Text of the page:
I still have the utmost respect for Dylan as a great artist - but I think he needs to be called on inferior quality work...

  18. Rambling Gambling Gordon

    You’re entrenched in your position, Elmer, but albums can grow on you. I disliked Under The Red Sky until (ahem) I read a certain critic’s praise of the likes of Handy Dandy and Cat’s In the Well, after which I began to hear them (and the album) very differently. (Mind you, it’s the only time that’s ever happened to me with Dylan).

    In a previous post I (reluctantly) endorsed some of the words you’d used in your criticism but I was thinking mainly of the paintings, the whole business of which does strike me as pretty shabby. I wish he’d just paint from his own inspiration (no matter that it might be weaker than it was).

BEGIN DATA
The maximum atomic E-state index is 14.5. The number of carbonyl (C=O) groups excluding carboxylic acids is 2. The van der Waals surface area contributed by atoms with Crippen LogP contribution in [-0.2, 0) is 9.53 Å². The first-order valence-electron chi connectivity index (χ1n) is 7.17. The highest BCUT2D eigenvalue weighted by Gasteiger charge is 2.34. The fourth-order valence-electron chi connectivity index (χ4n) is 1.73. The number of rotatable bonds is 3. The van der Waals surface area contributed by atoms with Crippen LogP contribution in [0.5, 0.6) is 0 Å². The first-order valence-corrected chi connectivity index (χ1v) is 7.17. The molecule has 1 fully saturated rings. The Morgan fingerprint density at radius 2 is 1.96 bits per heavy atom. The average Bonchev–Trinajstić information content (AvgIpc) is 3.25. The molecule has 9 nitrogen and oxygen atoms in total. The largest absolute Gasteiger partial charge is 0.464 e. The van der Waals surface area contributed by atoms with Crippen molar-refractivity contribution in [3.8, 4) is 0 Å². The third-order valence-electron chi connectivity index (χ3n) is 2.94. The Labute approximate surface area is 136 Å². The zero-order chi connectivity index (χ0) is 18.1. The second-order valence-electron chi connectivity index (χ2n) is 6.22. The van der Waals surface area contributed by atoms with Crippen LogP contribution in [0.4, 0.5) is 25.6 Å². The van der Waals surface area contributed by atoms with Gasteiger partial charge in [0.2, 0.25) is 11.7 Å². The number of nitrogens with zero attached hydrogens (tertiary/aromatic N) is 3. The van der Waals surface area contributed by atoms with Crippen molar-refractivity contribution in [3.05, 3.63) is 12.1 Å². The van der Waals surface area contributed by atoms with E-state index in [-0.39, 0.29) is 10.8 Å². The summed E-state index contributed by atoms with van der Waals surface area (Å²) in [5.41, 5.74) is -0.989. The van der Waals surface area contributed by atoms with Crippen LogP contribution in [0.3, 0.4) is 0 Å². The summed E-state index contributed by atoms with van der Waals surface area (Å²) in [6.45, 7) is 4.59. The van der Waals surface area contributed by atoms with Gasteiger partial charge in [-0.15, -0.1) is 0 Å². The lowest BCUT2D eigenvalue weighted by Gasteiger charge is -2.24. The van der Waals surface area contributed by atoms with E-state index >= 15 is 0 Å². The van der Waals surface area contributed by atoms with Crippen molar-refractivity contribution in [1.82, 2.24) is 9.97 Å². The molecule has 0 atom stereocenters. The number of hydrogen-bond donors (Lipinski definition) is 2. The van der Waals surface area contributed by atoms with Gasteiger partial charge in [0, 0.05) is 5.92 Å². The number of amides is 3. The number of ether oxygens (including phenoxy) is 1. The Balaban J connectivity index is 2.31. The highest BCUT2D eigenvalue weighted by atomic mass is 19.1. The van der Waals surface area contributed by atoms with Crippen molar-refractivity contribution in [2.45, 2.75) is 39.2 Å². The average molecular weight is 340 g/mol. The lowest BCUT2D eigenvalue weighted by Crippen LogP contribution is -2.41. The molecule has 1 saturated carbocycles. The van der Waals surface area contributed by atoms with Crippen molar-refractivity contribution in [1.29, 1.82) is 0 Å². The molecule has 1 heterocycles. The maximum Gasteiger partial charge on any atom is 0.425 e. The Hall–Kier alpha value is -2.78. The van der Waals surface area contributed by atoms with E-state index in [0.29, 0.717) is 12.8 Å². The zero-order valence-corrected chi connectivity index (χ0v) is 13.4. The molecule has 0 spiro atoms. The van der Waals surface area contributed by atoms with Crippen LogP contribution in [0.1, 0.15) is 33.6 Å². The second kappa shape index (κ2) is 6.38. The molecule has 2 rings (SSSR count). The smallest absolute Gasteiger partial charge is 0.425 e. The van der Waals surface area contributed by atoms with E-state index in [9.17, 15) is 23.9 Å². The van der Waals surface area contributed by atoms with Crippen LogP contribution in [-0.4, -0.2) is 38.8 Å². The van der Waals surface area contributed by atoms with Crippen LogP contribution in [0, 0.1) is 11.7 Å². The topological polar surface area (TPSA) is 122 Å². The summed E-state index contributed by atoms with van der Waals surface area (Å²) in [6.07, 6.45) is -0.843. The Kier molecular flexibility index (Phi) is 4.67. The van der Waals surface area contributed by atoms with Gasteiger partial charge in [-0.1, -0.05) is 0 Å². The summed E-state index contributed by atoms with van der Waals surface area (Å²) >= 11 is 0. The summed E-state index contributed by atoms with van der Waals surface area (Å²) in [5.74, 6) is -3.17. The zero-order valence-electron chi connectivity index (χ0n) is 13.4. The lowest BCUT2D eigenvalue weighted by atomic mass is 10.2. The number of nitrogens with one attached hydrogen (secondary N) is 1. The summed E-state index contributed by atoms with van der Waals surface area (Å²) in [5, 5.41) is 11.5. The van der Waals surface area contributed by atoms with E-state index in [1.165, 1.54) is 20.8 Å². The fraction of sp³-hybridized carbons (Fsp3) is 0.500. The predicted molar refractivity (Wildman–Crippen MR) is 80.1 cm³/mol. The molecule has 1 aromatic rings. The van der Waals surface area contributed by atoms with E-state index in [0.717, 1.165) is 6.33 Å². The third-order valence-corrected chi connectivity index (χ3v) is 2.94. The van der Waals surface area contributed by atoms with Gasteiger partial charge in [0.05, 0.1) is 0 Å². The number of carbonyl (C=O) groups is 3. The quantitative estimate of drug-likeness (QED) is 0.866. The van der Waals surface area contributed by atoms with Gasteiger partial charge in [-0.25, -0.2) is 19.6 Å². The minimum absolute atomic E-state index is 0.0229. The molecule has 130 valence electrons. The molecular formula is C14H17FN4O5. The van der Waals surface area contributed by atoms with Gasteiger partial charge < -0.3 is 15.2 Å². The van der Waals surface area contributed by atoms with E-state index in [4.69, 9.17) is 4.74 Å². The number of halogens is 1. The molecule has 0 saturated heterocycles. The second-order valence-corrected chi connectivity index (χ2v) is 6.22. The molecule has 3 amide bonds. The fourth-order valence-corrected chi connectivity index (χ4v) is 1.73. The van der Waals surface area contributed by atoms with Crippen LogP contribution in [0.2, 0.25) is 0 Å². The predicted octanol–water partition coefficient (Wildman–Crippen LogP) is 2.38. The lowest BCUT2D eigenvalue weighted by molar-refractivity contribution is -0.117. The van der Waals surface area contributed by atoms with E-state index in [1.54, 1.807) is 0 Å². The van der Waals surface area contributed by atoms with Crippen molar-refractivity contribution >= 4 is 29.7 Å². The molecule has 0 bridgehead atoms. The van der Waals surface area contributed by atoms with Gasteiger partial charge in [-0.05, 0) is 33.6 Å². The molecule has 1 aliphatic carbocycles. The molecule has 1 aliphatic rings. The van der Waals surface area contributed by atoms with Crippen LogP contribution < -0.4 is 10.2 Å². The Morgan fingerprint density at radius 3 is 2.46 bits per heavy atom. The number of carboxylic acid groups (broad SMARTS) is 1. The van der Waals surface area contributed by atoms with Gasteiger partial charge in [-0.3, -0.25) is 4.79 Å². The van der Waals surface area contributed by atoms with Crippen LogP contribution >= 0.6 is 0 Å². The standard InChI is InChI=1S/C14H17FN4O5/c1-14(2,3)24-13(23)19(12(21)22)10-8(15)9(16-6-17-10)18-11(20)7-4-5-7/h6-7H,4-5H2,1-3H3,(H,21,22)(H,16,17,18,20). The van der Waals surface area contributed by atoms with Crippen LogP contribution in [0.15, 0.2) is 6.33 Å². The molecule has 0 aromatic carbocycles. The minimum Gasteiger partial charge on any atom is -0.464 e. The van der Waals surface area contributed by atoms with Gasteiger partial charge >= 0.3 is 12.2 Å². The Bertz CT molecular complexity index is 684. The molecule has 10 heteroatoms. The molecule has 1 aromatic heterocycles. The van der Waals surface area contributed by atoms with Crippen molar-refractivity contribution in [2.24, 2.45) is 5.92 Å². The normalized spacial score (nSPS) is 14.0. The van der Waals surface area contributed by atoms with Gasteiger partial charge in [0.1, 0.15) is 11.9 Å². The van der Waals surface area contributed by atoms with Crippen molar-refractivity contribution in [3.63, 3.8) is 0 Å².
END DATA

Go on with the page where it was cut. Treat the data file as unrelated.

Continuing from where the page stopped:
19. Elmer Gantry15 February, 2013

    Rambling Gambling

    I agree with you that albums can grow on you, but, strangely enough, this doesn't happen with me (at any rate) with Dylan albums..

    The great ones usually appear great on a first hearing, although, of course, their subtleties & richness become more apparent over time...

    The 'bad' ones, well, one can begin to appreciate the better songs on them, but I rarely completely change my opinion in those cases...

  20. Elmer Gantry16 February, 2013


    On another point, entirely, there is an interesting comment by Dylan in the RS interview, where he seems to say that his current writing style is primarily geared towards producing songs that 'work' live...

    it might be, then, that the mechanical arrangements currently favoured by his band are partly designed to cover Bob's vocal limitations...

    The short vocal lines they tend to use may also be about preserving what is left of Bob's voice...